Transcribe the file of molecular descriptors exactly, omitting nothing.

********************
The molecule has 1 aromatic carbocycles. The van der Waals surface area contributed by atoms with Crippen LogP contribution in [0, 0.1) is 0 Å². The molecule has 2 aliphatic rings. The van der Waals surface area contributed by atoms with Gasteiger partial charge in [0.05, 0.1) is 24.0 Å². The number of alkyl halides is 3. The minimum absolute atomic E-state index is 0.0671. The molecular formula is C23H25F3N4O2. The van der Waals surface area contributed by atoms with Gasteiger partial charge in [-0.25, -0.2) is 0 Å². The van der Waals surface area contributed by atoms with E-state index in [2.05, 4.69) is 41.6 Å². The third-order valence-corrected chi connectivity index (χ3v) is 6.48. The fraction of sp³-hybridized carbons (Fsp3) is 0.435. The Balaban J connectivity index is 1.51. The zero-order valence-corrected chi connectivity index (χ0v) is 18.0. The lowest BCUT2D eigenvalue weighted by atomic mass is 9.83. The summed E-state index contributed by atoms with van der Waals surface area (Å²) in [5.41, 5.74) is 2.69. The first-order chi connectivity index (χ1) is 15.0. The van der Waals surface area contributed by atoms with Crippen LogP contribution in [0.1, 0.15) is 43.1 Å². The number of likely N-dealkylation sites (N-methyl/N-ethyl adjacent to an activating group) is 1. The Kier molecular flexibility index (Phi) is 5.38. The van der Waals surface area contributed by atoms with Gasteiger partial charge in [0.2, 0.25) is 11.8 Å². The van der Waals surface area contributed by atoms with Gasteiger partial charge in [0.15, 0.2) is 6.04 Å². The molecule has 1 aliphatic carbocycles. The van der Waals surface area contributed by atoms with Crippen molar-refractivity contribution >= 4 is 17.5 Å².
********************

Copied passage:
The molecule has 1 aromatic carbocycles. The van der Waals surface area contributed by atoms with Crippen LogP contribution in [0, 0.1) is 0 Å². The molecule has 2 aliphatic rings. The van der Waals surface area contributed by atoms with Gasteiger partial charge in [0.05, 0.1) is 24.0 Å². The number of alkyl halides is 3. The minimum absolute atomic E-state index is 0.0671. The molecular formula is C23H25F3N4O2. The van der Waals surface area contributed by atoms with Gasteiger partial charge in [-0.25, -0.2) is 0 Å². The van der Waals surface area contributed by atoms with E-state index in [2.05, 4.69) is 41.6 Å². The third-order valence-corrected chi connectivity index (χ3v) is 6.48. The fraction of sp³-hybridized carbons (Fsp3) is 0.435. The Balaban J connectivity index is 1.51. The zero-order valence-corrected chi connectivity index (χ0v) is 18.0. The lowest BCUT2D eigenvalue weighted by atomic mass is 9.83. The summed E-state index contributed by atoms with van der Waals surface area (Å²) in [5.41, 5.74) is 2.69. The first-order chi connectivity index (χ1) is 15.0. The van der Waals surface area contributed by atoms with Crippen LogP contribution in [0.1, 0.15) is 43.1 Å². The number of likely N-dealkylation sites (N-methyl/N-ethyl adjacent to an activating group) is 1. The Kier molecular flexibility index (Phi) is 5.38. The van der Waals surface area contributed by atoms with Gasteiger partial charge in [0.2, 0.25) is 11.8 Å². The van der Waals surface area contributed by atoms with Gasteiger partial charge in [0.15, 0.2) is 6.04 Å². The molecule has 1 aliphatic carbocycles. The van der Waals surface area contributed by atoms with Crippen molar-refractivity contribution >= 4 is 17.5 Å².